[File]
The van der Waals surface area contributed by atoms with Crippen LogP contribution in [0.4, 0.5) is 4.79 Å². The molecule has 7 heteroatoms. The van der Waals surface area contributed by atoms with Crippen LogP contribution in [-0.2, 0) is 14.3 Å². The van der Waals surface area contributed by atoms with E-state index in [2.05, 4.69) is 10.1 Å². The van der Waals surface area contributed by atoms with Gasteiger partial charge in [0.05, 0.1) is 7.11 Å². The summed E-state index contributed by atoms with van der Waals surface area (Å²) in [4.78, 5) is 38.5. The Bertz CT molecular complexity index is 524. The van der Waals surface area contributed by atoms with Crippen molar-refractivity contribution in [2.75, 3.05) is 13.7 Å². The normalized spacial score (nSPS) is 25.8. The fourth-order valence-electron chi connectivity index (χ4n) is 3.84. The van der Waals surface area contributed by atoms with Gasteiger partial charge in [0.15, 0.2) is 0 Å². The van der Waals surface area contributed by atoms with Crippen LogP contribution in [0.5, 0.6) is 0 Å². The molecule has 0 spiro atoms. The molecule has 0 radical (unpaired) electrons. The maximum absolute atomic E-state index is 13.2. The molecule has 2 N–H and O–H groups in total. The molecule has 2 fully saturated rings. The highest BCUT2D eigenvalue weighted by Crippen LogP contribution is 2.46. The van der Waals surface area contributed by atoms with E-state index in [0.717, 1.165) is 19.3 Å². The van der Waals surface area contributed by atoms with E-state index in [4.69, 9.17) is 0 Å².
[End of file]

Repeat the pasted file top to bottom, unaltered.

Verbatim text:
The van der Waals surface area contributed by atoms with Crippen LogP contribution in [0.4, 0.5) is 4.79 Å². The molecule has 7 heteroatoms. The van der Waals surface area contributed by atoms with Crippen LogP contribution in [-0.2, 0) is 14.3 Å². The van der Waals surface area contributed by atoms with E-state index in [2.05, 4.69) is 10.1 Å². The van der Waals surface area contributed by atoms with Gasteiger partial charge in [0.05, 0.1) is 7.11 Å². The summed E-state index contributed by atoms with van der Waals surface area (Å²) in [4.78, 5) is 38.5. The Bertz CT molecular complexity index is 524. The van der Waals surface area contributed by atoms with Crippen molar-refractivity contribution in [2.75, 3.05) is 13.7 Å². The normalized spacial score (nSPS) is 25.8. The fourth-order valence-electron chi connectivity index (χ4n) is 3.84. The van der Waals surface area contributed by atoms with Gasteiger partial charge in [0.15, 0.2) is 0 Å². The van der Waals surface area contributed by atoms with Crippen LogP contribution in [0.5, 0.6) is 0 Å². The molecule has 0 spiro atoms. The molecule has 0 radical (unpaired) electrons. The maximum absolute atomic E-state index is 13.2. The molecule has 2 N–H and O–H groups in total. The molecule has 2 fully saturated rings. The highest BCUT2D eigenvalue weighted by Crippen LogP contribution is 2.46. The van der Waals surface area contributed by atoms with E-state index in [0.717, 1.165) is 19.3 Å². The van der Waals surface area contributed by atoms with E-state index in [4.69, 9.17) is 0 Å².